Racings "Trading Spaces"

In one of the most highly anticipated and unique events in the history of the 94-year-old Indianapolis Motor Speedway, legendary drivers Jeff Gordon and Juan Pablo Montoya swapped race cars June 11 on the 2.606 IMS road course.

Gordon, a three-time Brickyard 400 winner and four-time NASCAR Winston Cup champion, drove Montoya’s HP Williams-BMW FW24 Formula One car, while Montoya, the 2000 Indianapolis 500 winner and 2003 Monaco Grand Prix winner, drove Gordon’s No. 24 Dupont Chevrolet Monte Carlo NASCAR Winston Cup car.

“I’m already a fan of Formula One and would love to be able to come here and watch and experience the race,” Gordon said. “With F1, I've had all my friends say, ‘You’ve got to go down into (road course) Turn 1 and watch,’ and now I can say I've done it.

“It’s just one of the coolest things I've ever experienced. Certainly, the greatest as far as being able to experience a car that can do all those things. To be in a car that can do that, I can't describe it.”

Montoya, like Gordon, enjoyed his time driving a different car.

“I came and I didn't know what to expect from the car,” Montoya said. “Something that I was very clear is that I was going to go out there, you know, drive a car I've never driven and just have some fun. And I think today was go out, push a car you've never driven in your life, nothing close to it and just push it around as hard as you can. As drivers, we are always going to go out and push as hard as we can. We're not going to go out there and just cruise. We want some action.”

Neither driver was completely flawless in their maiden voyage in the respective cars. Montoya, the 1999 CART champion, overshot Turn 1 and Gordon got into the grass in Turn 8 after exiting the backstretch. There was no damage to either car, and both drivers continued without problems.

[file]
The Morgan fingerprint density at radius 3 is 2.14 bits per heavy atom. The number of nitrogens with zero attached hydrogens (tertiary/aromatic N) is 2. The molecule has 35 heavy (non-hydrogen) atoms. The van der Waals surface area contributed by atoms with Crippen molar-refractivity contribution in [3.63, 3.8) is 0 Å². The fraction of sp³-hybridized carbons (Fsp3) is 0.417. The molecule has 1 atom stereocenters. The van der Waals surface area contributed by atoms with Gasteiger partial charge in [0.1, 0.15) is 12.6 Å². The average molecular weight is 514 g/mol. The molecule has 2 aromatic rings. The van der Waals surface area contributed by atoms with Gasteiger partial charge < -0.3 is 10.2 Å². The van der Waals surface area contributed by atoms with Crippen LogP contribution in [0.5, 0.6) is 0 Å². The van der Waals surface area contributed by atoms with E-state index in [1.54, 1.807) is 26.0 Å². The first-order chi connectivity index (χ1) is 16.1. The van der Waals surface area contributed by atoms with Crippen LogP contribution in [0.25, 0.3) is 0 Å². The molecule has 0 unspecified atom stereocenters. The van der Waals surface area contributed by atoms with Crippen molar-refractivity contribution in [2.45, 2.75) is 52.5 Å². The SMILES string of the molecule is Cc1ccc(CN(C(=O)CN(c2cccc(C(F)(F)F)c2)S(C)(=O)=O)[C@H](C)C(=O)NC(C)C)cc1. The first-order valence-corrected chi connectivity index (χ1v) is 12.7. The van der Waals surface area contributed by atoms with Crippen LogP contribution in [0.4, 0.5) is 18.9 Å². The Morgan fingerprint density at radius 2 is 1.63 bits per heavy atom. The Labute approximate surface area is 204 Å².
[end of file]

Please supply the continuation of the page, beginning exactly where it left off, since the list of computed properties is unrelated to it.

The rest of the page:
Montoya drove six full laps at speed, while Gordon drove seven full laps.

Unofficial times for each driver had Montoya turning a fast lap of 1 minute, 39.9 seconds in the No. 24 DuPont Monte Carlo and Gordon turning a fast lap of 1 minute, 16.5 seconds in the HP Williams-BMW FW24. Montoya qualified fourth last year for the United States Grand Prix in the FW 24 at 1:11.414.

So Gordon’s time was quite respectable for his first time behind the wheel of an F1 car.

“The corners come up so fast because you’re able to drive in so deep in the corner because it brakes so well, and it stops so well and turns so well,” Gordon said. “You think, ‘Wow, I made it into that corner, what do I do now?’ and you go to pick up the throttle, and you think that it has so much power it's going to break the tires loose, but with the traction control, it just grabs and goes.

“I can't imagine what it would be like with 16 guys out there. Oh, my God.”

While the test was historic, so were the cars involved. The No. 24 DuPont Chevrolet Monte Carlo carried Gordon to victory six wins and was last used at Watkins Glen in 2001 when Gordon won his record seventh road-course event.

The HP Williams-BMW FW24 carried Montoya’s teammate, Ralf Schumacher, to victory in the Malaysian Grand Prix in 2002 and also won the pole at Monza with the fastest lap in Formula One history. Montoya averaged 161.448 mph (259.827 km/h) for a time of 1 minute, 20.264 seconds around the 11-turn, 3.6-mile (5.793-km) Monza circuit.

The engine on the car revved to an F1-record 19,050 RPM in 2002. Montoya will return to Indianapolis for the United States Grand Prix on Sept. 28, the second-to-last race of the Formula One season.

“It's got to be great experience,” Gordon said of the United States Grand Prix. “The cars, the pitch of the engines, the traction control, the launch, everything they have, and that long straightaway ... the straightaway has got to be a great experience for the fans, to see the speeds, to see the cars be able to draft and then just stop and turn. I know for me it would be awesome.”

Related Topics:

NASCAR Sprint Cup, 2003, Jeff Gordon

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